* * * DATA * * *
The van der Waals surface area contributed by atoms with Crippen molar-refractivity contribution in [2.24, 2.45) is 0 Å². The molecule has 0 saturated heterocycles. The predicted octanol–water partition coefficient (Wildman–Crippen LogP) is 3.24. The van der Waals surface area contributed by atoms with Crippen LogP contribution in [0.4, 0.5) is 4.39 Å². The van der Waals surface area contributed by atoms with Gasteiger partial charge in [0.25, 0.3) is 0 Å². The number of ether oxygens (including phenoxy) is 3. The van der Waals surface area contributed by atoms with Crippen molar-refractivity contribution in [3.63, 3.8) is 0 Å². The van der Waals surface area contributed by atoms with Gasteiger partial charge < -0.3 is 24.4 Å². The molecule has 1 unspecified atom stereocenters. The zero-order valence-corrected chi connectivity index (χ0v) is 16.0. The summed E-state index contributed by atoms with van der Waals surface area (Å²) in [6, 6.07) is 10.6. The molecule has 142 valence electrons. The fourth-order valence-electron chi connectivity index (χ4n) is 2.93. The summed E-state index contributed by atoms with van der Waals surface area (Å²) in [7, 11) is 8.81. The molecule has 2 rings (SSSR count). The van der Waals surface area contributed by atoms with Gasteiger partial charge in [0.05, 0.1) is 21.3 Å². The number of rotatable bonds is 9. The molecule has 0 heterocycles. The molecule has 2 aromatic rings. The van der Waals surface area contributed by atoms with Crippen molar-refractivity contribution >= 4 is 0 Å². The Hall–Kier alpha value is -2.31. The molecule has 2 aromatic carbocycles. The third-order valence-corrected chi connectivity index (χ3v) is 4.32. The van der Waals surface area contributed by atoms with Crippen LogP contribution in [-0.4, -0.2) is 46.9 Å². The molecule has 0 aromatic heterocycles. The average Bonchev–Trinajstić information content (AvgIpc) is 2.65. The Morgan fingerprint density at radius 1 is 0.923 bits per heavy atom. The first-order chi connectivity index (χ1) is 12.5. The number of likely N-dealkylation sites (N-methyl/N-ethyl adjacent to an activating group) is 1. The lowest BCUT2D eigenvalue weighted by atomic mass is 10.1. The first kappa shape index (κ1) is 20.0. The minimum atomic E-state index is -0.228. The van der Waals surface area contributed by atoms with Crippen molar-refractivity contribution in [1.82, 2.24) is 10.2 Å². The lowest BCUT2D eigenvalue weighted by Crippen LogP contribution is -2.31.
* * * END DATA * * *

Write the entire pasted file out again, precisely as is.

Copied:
The van der Waals surface area contributed by atoms with Crippen molar-refractivity contribution in [2.24, 2.45) is 0 Å². The molecule has 0 saturated heterocycles. The predicted octanol–water partition coefficient (Wildman–Crippen LogP) is 3.24. The van der Waals surface area contributed by atoms with Crippen LogP contribution in [0.4, 0.5) is 4.39 Å². The van der Waals surface area contributed by atoms with Gasteiger partial charge in [0.25, 0.3) is 0 Å². The number of ether oxygens (including phenoxy) is 3. The van der Waals surface area contributed by atoms with Crippen molar-refractivity contribution in [3.63, 3.8) is 0 Å². The van der Waals surface area contributed by atoms with Gasteiger partial charge < -0.3 is 24.4 Å². The molecule has 1 unspecified atom stereocenters. The zero-order valence-corrected chi connectivity index (χ0v) is 16.0. The summed E-state index contributed by atoms with van der Waals surface area (Å²) in [6, 6.07) is 10.6. The molecule has 142 valence electrons. The fourth-order valence-electron chi connectivity index (χ4n) is 2.93. The summed E-state index contributed by atoms with van der Waals surface area (Å²) in [7, 11) is 8.81. The molecule has 2 rings (SSSR count). The van der Waals surface area contributed by atoms with Gasteiger partial charge in [0.05, 0.1) is 21.3 Å². The number of rotatable bonds is 9. The molecule has 0 heterocycles. The molecule has 2 aromatic rings. The van der Waals surface area contributed by atoms with Crippen molar-refractivity contribution >= 4 is 0 Å². The Hall–Kier alpha value is -2.31. The molecule has 2 aromatic carbocycles. The third-order valence-corrected chi connectivity index (χ3v) is 4.32. The van der Waals surface area contributed by atoms with Crippen LogP contribution in [-0.4, -0.2) is 46.9 Å². The molecule has 0 aromatic heterocycles. The average Bonchev–Trinajstić information content (AvgIpc) is 2.65. The Morgan fingerprint density at radius 1 is 0.923 bits per heavy atom. The first-order chi connectivity index (χ1) is 12.5. The number of likely N-dealkylation sites (N-methyl/N-ethyl adjacent to an activating group) is 1. The lowest BCUT2D eigenvalue weighted by atomic mass is 10.1. The first kappa shape index (κ1) is 20.0. The minimum atomic E-state index is -0.228. The van der Waals surface area contributed by atoms with Crippen molar-refractivity contribution in [1.82, 2.24) is 10.2 Å². The lowest BCUT2D eigenvalue weighted by Crippen LogP contribution is -2.31.